The four books in the Song of the Lioness series, “Alanna: The First Adventure”; “In the Hand of the Goddess”; “The Woman Who Rides Like a Man”; and “Lioness Rampant”, all published by Atheneum Books for Young Readers an imprint of Simon & Schuster Children’s Publishing Division, focus on Alanna’s journey to accept herself both as a woman and a warrior.

Also set in Tortall, two decades later, is the Protector of the Small quartet, “First Test”; “Page”; “Squire”; and “Lady Knight”; all published by Laurel Leaf, an imprint of Random House Children’s Books.  Keladry of Mindelan goes through struggles, from her First Test, then becoming a Page, a Squire and eventually a Lady Knight. While set in a fantasy world, Pierce’s heroines face realistic challenges that resonate with teen readers.

  • The William C. Morris YA Debut Award, since 2009 honors a debut book published by a first-time author writing for teens. The award’s namesake is William C. Morris, an influential innovator in the publishing world and an advocate for marketing books for children and young adults. The William C. Morris YA Debut Award celebrates the achievement of a previously unpublished author, or authors, who have made a strong literary debut in writing for young adult readers. The work cited will illuminate the teen experience and enrich the lives of its readers through its excellence, demonstrated by: 1) compelling, high quality writing and/or illustration, 2) the integrity of the work as a whole, 3) its proven or potential appeal to a wide range of teen readers.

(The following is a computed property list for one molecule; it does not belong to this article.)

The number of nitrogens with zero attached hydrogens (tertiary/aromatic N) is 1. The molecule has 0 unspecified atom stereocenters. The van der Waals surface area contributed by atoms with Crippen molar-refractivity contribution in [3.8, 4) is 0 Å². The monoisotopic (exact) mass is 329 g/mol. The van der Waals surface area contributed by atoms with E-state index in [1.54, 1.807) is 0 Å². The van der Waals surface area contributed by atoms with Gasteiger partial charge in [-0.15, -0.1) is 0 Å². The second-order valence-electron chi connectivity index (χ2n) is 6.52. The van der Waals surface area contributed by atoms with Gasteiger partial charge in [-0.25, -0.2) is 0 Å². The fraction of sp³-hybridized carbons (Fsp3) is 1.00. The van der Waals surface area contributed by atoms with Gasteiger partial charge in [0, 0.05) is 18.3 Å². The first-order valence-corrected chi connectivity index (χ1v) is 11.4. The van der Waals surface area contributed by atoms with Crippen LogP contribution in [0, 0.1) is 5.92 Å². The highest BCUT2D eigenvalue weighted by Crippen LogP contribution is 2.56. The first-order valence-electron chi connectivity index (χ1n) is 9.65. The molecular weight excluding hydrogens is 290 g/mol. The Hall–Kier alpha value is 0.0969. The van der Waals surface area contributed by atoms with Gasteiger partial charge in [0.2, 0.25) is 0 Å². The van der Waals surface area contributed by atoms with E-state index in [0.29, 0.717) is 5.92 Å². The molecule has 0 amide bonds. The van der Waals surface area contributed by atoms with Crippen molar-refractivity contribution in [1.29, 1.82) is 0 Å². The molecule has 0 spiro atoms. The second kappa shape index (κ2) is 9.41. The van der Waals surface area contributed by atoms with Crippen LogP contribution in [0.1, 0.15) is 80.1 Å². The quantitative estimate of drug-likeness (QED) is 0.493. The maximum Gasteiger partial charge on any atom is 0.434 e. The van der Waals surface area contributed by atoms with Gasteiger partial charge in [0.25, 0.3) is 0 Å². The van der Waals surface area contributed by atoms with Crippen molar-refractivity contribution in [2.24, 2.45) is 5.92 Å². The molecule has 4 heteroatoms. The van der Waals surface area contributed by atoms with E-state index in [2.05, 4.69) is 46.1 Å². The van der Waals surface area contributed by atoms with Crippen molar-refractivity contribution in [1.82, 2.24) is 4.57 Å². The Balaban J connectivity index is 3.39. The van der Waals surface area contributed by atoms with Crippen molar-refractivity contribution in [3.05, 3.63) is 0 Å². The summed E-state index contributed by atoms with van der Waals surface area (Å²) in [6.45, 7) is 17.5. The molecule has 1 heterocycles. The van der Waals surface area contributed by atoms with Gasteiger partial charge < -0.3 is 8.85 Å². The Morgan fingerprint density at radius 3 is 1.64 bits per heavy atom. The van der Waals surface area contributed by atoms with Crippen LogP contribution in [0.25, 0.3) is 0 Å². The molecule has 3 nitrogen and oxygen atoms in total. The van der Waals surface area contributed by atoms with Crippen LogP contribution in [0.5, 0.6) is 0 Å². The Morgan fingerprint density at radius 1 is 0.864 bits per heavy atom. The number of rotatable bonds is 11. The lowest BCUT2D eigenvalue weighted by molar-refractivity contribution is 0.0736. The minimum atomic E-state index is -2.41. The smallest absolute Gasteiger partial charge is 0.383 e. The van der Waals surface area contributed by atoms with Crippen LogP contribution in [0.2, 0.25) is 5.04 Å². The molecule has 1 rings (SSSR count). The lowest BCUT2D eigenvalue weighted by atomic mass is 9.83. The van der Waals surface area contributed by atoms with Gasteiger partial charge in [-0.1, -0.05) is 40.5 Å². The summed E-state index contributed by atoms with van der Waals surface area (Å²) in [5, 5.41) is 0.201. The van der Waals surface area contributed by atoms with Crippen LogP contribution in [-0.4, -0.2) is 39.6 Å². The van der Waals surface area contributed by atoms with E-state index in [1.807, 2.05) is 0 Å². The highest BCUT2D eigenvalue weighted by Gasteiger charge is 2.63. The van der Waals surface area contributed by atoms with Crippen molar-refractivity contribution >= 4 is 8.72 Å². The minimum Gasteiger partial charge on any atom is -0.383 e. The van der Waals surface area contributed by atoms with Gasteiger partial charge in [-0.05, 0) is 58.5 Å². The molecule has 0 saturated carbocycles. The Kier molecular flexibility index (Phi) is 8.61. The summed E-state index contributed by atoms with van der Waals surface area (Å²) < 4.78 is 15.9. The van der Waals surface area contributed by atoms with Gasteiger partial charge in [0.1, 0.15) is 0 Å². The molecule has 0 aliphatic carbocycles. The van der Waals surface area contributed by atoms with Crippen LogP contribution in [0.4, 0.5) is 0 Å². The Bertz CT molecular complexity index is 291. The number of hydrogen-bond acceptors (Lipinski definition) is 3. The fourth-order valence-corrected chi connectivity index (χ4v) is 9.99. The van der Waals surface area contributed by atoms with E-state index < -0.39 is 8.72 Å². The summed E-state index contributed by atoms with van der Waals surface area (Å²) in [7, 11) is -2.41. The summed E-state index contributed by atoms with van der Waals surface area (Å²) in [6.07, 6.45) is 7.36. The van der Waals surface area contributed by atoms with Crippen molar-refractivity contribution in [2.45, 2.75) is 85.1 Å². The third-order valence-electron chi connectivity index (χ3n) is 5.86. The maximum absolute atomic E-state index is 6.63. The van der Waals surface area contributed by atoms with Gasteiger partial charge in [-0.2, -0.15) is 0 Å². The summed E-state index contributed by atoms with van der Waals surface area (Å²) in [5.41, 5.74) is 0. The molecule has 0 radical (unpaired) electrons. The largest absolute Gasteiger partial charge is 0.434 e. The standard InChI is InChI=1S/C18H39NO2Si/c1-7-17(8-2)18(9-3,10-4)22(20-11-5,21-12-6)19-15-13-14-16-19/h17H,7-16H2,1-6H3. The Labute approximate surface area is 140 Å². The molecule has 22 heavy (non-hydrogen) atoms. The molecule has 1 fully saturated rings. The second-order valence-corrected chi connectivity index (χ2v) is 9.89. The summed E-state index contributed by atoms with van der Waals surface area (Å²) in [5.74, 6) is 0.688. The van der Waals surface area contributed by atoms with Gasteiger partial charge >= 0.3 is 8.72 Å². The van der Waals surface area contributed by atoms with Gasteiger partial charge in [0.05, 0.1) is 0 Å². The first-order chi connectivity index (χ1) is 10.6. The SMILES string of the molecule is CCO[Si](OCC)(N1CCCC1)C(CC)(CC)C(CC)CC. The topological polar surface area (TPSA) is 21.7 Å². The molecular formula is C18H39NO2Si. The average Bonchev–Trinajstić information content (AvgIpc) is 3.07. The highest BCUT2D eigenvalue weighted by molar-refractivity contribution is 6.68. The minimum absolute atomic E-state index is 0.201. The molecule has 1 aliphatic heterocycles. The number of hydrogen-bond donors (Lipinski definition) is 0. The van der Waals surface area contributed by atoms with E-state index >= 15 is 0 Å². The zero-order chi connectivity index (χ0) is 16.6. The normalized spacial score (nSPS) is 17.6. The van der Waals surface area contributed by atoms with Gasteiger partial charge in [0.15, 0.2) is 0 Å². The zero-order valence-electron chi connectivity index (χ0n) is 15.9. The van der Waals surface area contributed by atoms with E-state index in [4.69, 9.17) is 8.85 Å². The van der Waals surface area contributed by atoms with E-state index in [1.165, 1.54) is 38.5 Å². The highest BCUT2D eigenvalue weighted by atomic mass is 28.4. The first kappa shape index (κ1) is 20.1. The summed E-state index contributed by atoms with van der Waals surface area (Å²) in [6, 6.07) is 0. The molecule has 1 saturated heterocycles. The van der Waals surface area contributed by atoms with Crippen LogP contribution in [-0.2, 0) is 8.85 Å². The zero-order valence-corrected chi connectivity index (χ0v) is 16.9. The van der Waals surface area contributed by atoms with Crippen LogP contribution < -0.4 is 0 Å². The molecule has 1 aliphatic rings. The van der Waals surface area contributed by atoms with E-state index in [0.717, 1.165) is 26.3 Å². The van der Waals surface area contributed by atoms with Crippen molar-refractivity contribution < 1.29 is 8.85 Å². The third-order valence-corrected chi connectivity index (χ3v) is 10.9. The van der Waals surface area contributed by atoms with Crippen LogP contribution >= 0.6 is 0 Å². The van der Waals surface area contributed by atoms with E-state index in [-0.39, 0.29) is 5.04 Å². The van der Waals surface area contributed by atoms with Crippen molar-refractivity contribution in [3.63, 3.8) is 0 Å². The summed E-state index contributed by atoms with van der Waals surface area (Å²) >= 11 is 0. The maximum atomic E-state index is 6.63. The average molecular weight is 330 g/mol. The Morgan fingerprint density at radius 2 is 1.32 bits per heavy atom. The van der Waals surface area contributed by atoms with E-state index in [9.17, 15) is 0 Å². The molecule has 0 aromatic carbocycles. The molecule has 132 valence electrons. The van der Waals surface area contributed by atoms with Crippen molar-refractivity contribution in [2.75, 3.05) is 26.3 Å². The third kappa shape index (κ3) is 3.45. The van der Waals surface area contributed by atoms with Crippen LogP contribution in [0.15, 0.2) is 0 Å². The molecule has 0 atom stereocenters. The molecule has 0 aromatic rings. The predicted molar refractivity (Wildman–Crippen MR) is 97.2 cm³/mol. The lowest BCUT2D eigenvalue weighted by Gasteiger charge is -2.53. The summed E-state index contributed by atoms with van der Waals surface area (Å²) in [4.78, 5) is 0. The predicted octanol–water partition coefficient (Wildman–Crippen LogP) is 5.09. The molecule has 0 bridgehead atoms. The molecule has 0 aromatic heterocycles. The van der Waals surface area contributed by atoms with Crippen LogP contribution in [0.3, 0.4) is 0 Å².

Seraphina written by Rachel Hartman, published by Random House Children’s Books, a division of Random House, Inc. is the 2013 recipient of the William C. morris YA Debut Award.

When the death of a royal prince threatens the fragile peace between humans and dragons in Goredd, court musician Seraphina is drawn into the murder investigation. But even as she aids Prince Lucian in his mission to uncover the murderer, Seraphina conceals a dangerous secret of her own—her half-human, half-dragon heritage.